Additionally, Muqtada al-Sadr, an influential Shia cleric and a significant political voice within Iraq, called on the Iraqi government to formally end the US mission in Iraq and close the embassy. However, he rejected violent methods to target US diplomats but warned that he would consider taking other measures if the Iraqi government did not respond to his request. This is partly related to the intra-Shia rivalry between Pro-Iranian camps and the Sadr bloc. However, the Palestinian issue remains a sensitive and popular topic in Iraq, garnering support from most Iraqi political figures.

Moreover, the US remains a crucial partner for Iraq in the fight against the Islamic State of Iraq and al-Sham (ISIS). Iraq’s economy also highly depends on its relations with the United States and Iraq’s central bank heavily relies on US Federal Reserve policies and access to its $100 billion foreign currency reserve. Another element to consider is how, despite US sanctions on Iran, the United States granted Iraq certain sanctions waivers—such as for electricity—to conduct business with Tehran. These examples all highlight the importance of the US-Iraq relationship.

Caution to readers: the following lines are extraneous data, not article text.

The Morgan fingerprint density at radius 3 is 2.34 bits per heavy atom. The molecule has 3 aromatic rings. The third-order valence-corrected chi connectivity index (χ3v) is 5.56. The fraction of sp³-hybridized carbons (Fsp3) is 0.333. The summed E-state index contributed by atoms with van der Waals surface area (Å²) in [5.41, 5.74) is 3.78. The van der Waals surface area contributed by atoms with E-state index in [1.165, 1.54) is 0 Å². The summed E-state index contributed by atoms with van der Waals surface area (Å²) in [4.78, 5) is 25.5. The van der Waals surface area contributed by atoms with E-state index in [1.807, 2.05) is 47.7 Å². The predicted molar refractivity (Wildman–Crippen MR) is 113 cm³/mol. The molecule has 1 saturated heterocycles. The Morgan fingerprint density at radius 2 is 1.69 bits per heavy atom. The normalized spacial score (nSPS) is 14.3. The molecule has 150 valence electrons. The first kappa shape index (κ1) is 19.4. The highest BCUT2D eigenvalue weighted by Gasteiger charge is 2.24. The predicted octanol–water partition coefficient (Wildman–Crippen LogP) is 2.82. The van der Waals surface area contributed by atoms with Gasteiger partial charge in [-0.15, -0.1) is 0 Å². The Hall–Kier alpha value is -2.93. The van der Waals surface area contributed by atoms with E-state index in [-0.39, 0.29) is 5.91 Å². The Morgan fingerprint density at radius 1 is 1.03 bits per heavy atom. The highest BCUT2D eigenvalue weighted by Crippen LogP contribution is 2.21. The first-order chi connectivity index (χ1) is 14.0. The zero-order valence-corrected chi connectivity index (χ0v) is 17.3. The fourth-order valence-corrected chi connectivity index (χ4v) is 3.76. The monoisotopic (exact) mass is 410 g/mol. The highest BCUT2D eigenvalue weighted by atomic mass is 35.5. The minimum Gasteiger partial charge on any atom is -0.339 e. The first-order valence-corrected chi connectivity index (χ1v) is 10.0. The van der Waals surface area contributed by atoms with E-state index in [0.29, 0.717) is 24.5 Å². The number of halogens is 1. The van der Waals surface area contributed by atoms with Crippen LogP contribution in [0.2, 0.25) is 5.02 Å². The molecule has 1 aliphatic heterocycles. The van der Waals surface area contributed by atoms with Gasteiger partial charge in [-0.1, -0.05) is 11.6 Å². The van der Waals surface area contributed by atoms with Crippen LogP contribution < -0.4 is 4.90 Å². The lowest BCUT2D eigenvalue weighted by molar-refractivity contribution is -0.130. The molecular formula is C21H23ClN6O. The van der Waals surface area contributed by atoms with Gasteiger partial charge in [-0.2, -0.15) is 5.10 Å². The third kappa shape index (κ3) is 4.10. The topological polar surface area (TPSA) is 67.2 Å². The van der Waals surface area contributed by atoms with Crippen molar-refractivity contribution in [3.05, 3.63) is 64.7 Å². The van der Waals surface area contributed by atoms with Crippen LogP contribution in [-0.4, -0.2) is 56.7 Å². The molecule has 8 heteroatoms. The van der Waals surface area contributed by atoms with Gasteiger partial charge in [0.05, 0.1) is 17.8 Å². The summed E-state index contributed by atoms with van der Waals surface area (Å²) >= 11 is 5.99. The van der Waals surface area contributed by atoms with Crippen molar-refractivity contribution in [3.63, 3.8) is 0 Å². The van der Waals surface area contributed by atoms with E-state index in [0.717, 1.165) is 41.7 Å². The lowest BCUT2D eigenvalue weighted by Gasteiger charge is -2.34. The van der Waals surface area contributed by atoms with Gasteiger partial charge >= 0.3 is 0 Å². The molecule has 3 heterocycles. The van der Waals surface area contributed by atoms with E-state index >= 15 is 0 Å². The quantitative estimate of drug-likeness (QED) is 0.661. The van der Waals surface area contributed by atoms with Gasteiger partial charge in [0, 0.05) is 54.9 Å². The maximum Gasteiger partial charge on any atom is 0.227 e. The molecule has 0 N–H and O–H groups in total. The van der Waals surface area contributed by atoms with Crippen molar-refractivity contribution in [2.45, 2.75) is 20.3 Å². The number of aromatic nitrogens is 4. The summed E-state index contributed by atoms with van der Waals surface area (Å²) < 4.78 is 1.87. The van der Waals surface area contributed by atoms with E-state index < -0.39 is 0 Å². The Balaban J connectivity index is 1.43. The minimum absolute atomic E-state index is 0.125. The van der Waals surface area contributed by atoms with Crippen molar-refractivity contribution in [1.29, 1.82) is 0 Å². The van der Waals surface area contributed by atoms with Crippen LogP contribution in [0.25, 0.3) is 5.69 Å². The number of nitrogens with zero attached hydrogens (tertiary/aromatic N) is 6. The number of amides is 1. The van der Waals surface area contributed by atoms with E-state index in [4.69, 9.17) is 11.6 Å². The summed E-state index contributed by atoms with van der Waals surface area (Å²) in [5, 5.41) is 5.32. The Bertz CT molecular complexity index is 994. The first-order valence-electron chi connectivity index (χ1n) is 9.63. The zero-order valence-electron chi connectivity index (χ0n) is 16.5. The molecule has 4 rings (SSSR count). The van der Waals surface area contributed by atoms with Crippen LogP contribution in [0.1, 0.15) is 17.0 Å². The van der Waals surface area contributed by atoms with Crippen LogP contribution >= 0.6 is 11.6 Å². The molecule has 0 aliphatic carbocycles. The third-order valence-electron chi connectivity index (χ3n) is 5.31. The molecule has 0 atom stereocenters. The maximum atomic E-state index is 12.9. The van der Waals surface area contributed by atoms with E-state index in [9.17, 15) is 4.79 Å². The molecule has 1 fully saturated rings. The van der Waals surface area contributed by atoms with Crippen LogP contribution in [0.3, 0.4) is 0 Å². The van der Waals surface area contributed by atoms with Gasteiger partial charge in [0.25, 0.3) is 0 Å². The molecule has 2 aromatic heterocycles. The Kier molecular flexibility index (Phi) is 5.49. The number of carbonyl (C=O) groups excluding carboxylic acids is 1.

Iraq’s stability at stake

US Secretary of State Antony Blinken’s November 5 visit to Baghdad holds immense significance given that Iraq is and will continue to be impacted by the Gaza war. Iraq stands out as the only country in the region that accommodates thousands of US forces and historically anti-US, pro-Iranian armed groups, underscoring Iraq’s exceptional and precarious role in the broader geopolitical landscape. Consequently, Prime Minister Sudani faces an exceptionally challenging predicament: he must maintain a delicate balance between the interests of the United States and the armed groups that serve as partners within his government while having significant political leverage over it.